Saturday 18 November 2017

US fugitive gives up after 40 years

Clarence David Moore called police this week to surrender after decades on the run in the US
Clarence David Moore called police this week to surrender after decades on the run in the US

A 66-year-old man who had been on the run from jail in the US for four decades has called police and given himself up.

Frail and tired of leading a secret life, Clarence David Moore called police this week to surrender. The officer who answered thought it was a prank.

Moore escaped from police custody three times during the 1970s and eventually settled into a quiet life, living in Kentucky since at least 2009.

His health is poor after a stroke and he has difficulty speaking. Without a legitimate ID, he had apparently struggled to get medical care.

When Franklin County Sheriff Pat Melton arrived at Moore's house to make the "arrest" he was in a hospital bed and broke down in tears.

"He looks like he's almost 90," the sheriff said.

A woman who had been living with Moore had no idea of his past. "She was just blown away when all this happened," the sheriff said.

Moore was convicted of larceny of more than 200 US dollars in North Carolina in 1967 and was sentenced to up to seven years in prison, according to records from the Department of Public Safety.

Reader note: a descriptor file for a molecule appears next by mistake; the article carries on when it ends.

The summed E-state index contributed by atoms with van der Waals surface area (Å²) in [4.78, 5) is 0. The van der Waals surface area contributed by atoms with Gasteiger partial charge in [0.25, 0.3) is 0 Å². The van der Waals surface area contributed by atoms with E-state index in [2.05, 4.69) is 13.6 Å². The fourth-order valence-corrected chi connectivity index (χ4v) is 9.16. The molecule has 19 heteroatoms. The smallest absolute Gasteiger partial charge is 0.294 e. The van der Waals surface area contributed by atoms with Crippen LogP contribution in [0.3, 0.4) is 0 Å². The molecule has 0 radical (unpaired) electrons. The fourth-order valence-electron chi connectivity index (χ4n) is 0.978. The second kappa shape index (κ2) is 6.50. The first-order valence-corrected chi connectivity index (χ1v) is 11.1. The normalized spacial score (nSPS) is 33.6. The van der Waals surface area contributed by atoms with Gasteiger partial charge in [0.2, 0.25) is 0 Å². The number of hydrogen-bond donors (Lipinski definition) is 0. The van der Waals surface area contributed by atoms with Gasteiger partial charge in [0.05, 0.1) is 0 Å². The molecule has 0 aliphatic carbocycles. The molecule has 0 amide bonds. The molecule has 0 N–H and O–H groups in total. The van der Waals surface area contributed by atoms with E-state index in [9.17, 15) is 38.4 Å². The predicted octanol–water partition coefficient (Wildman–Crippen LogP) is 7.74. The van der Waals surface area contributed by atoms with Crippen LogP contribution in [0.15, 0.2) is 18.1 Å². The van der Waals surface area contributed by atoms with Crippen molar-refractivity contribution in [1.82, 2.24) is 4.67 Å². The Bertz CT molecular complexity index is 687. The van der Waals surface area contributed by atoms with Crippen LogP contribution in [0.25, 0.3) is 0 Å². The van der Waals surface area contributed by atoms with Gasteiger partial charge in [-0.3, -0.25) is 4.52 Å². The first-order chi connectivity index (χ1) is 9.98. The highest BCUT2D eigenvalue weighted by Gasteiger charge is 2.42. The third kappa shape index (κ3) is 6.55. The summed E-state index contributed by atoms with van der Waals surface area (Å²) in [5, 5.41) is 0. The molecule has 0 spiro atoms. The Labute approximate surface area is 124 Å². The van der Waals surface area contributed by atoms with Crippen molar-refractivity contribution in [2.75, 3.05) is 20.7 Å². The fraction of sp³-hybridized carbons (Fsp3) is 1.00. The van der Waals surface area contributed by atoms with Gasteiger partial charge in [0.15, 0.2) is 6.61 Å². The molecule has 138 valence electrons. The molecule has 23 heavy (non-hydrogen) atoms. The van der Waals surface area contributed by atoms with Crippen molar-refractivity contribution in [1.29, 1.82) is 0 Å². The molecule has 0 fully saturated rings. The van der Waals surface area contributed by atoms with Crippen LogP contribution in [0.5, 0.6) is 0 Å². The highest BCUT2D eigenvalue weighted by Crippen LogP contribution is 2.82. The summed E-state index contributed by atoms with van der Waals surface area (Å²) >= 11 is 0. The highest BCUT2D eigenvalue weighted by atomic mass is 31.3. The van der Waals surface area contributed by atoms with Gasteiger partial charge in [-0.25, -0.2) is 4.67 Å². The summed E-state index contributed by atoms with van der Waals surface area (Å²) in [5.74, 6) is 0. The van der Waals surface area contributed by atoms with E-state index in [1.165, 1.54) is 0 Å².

While working with a road crew in the Asheville area, he escaped and was recaptured in 1971.

He escaped again the following year and was on the run until he was apprehended in Texas in 1975. His third escape from a Henderson County prison was on August 6 1976.

On Monday, after he called police, he was taken from his home by ambulance to a local hospital for evaluation and then to jail, where he remains in custody.

Mr Melton said he knew little about Moore's life before arriving in Kentucky, other than that he spent time working on boats along the East Coast.

Moore had lived in Frankfort since at least 2009, when he was involved in a traffic crash, Mr Melton said.

Moore was cited then for not having a driver's license. He did not appear for his court date and was charged with contempt.

He went by the name of Ronnie T Dickinson in that case and has used other aliases.

Neighbour Richard Colyer said he knew Moore as Dickinson. He said Moore was a private man who moved into the neighbourhood three to four years ago. Sometimes he would sit on his front porch and wait for the mail.

The sheriff said he thought Moore's poor health factored into his decision to turn himself in.

Press Association

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